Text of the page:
Injury Timeline

Tuesday, May 17, 2016

My First Race

The doctor told me before surgery that I would never be doing obstacle course races again.

Well, OK, he clarified that I would be done with running, jumping and high impact exercises, so naturally that included obstacle course racing.

But, I am stubborn and always find a way around the rules.  He said that I could walk and hike just fine.  And as as long as things were low to minimum impact, that was also fine.

He never said that I couldn't walk an obstacle course race.  Or skip the obstacles that required jumping or landing more than a couple of feet off the ground.....right?  So, loophole was found.

I henceforth made my racing debut at the Greater Salt Lake Battlefrog Race, which was a very last minute decision.  Nate had signed up for it as a prep for Spartan in August and I kind of was sick of being cheerleader and being stuck on the sidelines.  So, we talked about it at length, and we agreed that I would only walk the course.  And I would skip any obstacle that had the potential of falling or landing more than a couple of feet off the ground.  I warned him it might be slow, and zombie-like-ish, but he was totally fine with it...or so he said.. :)  

So we drove an hour out to Tooele on Saturday morning, to the Miller Motor Sports Park, where the event was held.  It was a course mainly used for BMX style bike racing, so mostly flat but with some rolling hills.  I would describe the race more low-key than Spartan and not quite as intense.  That was fine with me.  I wasn't there to compete or be the fastest racer.  I was just there to prove to myself that I could do it.

This video was taken at the beginning of the race for the 9 AM racers.  Nate and I are at the very back.  Needless to say, I started the race, on my knees sobbing.  Full on sobbing.  Shoulder-shaking, tears streaming down my face.  There was so much emotion in this moment for me as I sat and waited for the race to start and listened to this speech.  Sacrifice.  Every obstacle representing an obstacle in life.  Embracing the moment and living your life.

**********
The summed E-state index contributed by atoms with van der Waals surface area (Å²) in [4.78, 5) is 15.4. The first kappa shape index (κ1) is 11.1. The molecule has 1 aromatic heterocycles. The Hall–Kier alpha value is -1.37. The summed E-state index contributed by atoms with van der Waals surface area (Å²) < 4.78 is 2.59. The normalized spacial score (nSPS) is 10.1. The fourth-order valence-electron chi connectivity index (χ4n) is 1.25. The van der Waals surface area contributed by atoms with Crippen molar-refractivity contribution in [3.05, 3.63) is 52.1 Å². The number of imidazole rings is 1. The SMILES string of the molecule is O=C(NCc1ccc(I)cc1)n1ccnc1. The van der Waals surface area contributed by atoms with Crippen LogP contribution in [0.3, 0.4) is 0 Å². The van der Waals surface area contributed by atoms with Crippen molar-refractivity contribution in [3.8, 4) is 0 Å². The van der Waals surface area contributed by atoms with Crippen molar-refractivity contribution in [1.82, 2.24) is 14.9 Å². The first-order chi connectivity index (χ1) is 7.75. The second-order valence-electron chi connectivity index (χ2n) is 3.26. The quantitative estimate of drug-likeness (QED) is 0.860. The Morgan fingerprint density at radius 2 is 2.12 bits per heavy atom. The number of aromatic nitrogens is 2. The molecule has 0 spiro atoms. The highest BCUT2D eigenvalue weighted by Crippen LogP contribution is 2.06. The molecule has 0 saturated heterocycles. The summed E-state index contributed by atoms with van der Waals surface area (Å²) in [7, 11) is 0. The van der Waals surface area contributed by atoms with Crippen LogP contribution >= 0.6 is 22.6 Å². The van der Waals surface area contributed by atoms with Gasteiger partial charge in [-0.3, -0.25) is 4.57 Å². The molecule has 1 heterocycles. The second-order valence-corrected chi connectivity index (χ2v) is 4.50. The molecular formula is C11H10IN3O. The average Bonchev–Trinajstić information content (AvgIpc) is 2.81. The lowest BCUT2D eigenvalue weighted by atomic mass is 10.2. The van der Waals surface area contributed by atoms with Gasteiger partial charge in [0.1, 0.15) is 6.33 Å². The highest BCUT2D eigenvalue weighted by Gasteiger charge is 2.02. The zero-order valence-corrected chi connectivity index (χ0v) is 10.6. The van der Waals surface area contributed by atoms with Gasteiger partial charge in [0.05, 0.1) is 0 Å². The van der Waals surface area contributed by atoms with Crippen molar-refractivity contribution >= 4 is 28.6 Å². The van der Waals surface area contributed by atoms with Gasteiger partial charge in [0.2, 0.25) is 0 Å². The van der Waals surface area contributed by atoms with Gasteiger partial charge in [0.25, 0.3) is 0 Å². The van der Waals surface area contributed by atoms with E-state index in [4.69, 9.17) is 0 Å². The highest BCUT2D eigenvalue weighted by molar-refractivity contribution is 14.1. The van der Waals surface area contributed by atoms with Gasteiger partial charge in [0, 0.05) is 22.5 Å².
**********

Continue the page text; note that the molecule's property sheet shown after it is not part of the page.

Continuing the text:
A rush of adrenaline hit and I took off at a slight jog to start the race.  (Shhhh don't tell Dr. Van Boeurm!) but I didn't last very long and only kept it up for maybe a 1/4th of a mile or so.  Then I settled into my race-walk, which according to Nate's GPS watch, was about 4MPH.  Not bad!  I held true to my commitment not to try to tackle any obstacles which required more than a few feet or climbing or had any chance of falling off.  I was able to complete 8 out of the 24 obstacles, so, a third.  I pretty much shredded my strength based obstacles, like the tire pull, bag carry, and gas can carries.  I attempted a few obstacles that didn't feel quite as comfortable as I liked so I didn't try to finish them (mainly ones which required a lot of weight coming up on my toes... argh!).  I think looking back I would like to have attempted/completed more of them, but there's plenty of time to improve before I try again.

The course ended up being a little over 5 miles, and we completed it in a little under 2 hours!  I was very pleased with myself and was so glad to cross the finish line after 10 months of not racing at all.  Some of the obstacle race purists might be pissed off...that I didn't "earn" my medal by not doing all the obstacles.  IDGAF.  I don't.  I was out there doing it, and that's all that matters to me.  There were a few staffers yelling at me that it was too early in the course to be walking... I just smirked... if he only knew what I'd been through to get here.

The next day, my foot was pretty damn sore. Like everywhere.  Lisfranc joint, toes, ankle, shins, heel, arch.   And the day after that.  It started to be less sore by Monday.  And today (Tuesday), it's back to it's good ol' self!

Totally worth it.


Pre-race/Start Line
Climbing over a fence - just a baby, only about 4 feet tall!

Nate climbing this huge pyramid.  Me?  NOPE!  Just nope.

Post-race - got our medals!!

All cleaned up!